Once a common form of entertainment among commoners dating back to the 17th century, Bunraku refers to the traditional puppet theater of Japan. Founded in Osaka during the Edo Period, Bunraku also known as Ningyō jōruri is a recognized UNESCO intangible cultural heritage along with Kabuki and Noh.
History of Bunraku
Dating back to the 16th century, Bunraku Puppet Theater has a long-standing history in Japanese culture, even appearing earlier in the 11th century. Among street performers during the 11th century, puppets became a part of the show and the performers were known as kugutsumawashi. The idea of Bunraku became more popular later thanks to the work of Chikamatsu Monzaemon a playwright who worked together with Takemoto Gidayu, a well-known chanter and the establishment of a puppet theater in 1684.
What are Bunraku puppets?
Bunraku puppets have very specific designs and elements including their size and form. Traditionally, the Bunraku puppets were much smaller but today they tend to be larger. Puppets are controlled by three puppeteers at a time that works together collaboratively to bring the puppets to life. The principal operators control the main body portion of the puppet while two assistants manipulate the arms and legs. Rather than hiding behind a screen or using strings, the puppeteers are on stage in plain view, but they are dressed in black, even covering their faces to appear invisible. The puppets are very lifelike, with flexibility and can move their faces giving realistic expressions and movements.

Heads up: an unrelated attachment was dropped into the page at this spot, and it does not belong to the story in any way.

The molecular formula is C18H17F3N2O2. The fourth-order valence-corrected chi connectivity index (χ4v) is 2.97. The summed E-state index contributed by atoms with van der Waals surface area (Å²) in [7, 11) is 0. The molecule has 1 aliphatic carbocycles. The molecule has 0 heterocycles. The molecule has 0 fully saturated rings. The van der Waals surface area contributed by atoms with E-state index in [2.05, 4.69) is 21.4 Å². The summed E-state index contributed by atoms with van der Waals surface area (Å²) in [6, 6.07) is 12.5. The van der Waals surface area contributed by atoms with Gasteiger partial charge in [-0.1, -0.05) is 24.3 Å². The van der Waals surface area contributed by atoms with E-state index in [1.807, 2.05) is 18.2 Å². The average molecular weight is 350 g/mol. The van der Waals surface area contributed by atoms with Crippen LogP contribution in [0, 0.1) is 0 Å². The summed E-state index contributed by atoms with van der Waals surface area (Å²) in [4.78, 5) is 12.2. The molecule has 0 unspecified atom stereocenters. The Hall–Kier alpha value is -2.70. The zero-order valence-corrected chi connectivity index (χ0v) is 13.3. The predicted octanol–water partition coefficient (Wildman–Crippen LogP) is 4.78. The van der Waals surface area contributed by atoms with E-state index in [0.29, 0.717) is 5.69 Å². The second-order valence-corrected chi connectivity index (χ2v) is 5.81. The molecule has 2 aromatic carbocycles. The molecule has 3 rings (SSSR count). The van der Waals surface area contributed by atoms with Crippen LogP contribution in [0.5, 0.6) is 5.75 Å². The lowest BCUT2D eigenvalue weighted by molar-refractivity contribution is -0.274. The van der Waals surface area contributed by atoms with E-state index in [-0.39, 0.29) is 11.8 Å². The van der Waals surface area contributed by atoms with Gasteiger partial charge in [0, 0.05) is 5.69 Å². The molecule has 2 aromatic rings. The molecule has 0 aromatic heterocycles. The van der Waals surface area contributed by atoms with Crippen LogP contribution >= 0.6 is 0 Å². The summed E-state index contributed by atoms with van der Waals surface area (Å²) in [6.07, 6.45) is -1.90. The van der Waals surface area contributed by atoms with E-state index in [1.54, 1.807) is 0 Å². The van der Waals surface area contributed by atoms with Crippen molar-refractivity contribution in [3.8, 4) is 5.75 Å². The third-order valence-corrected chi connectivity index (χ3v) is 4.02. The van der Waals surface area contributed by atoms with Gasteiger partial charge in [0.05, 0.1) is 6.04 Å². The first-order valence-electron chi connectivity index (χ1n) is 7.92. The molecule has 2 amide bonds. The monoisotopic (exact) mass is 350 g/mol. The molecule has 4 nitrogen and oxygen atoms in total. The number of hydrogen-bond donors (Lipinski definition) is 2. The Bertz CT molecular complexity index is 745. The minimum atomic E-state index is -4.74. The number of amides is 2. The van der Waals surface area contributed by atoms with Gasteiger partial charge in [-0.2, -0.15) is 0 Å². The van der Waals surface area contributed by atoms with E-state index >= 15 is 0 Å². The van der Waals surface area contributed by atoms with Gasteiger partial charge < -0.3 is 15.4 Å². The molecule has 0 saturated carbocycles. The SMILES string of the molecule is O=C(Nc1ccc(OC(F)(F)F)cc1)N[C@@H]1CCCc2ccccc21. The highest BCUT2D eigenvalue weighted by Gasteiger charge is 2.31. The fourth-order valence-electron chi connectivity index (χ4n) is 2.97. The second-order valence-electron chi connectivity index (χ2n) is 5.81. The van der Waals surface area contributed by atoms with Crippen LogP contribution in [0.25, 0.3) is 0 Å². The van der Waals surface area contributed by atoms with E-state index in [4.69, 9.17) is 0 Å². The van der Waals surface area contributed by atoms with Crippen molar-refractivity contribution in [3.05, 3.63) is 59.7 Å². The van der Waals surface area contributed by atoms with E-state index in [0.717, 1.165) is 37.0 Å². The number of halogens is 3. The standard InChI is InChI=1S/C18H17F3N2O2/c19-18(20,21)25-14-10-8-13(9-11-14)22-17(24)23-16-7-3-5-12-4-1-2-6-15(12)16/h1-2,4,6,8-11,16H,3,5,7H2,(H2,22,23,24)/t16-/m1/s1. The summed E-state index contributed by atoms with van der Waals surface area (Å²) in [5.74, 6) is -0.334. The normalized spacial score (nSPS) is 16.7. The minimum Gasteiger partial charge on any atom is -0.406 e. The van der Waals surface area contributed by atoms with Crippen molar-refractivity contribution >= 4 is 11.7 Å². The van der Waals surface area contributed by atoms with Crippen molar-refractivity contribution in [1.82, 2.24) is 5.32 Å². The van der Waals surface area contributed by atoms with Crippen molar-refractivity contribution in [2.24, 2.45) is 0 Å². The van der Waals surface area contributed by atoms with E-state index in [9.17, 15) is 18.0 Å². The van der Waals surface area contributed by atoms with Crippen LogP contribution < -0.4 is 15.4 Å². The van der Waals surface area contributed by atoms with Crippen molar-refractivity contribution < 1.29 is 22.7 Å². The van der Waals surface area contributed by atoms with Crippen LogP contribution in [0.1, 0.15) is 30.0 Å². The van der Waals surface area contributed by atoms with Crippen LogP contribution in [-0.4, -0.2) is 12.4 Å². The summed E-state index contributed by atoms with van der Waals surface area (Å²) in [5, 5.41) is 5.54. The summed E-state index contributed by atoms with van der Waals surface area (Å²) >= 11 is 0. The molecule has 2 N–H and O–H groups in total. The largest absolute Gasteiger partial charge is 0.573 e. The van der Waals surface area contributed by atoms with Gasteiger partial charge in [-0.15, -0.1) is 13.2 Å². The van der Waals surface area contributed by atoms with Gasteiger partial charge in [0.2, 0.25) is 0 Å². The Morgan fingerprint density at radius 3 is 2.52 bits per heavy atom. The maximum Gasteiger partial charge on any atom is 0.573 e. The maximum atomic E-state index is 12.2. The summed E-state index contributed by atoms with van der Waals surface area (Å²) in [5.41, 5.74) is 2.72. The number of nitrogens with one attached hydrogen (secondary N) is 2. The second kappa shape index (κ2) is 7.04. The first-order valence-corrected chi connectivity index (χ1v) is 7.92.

The puppeteers who operate the puppets do not speak, rather one narrator provides the voice for all the puppets in the show. Along with the narrator, musical accompaniment is played on a shamisen (a three-stringed traditional Japanese instrument). The puppeteers work together in tandem with the narrator to bring life to the puppets telling their own narratives and stories.
Like Kabuki, oftentimes the stories told by Bunraku puppets are historical with deeply rooted traditions or involve love stories with sad elements and tragedy.
Where to see Bunraku in Tokyo?
Bunraku can be found throughout Tokyo in a variety of theatres. Like Kabuki, there are two shows in a day, a matinee and an evening show. Each show is separated into further sections and it is possible to view these. Tickets are sold per segment (not the entire act, although this is also possible to view). English headsets can be used during performances, although they are not always necessary as the puppets act out the story very clearly it can also be understood, even without understanding the language.
A center for traditional Japanese arts and culture with Kabuki and Bunraku performances. Although shows are not available year-round, the National Theater hosts Bunraku performances throughout the year.
4-1 Hayabusacho, Chiyoda, Tokyo 102-8656, Japan
National Bunraku Theater (Osaka)
Found in Osaka, the National Bunraku Theater hosts many performances and is the best place to view Bunraku in the most authentic way.
1-12-10 Nippombashi, Chuo-ku, Nippombashi, Chuo, Osaka 542-0073, Osaka Prefecture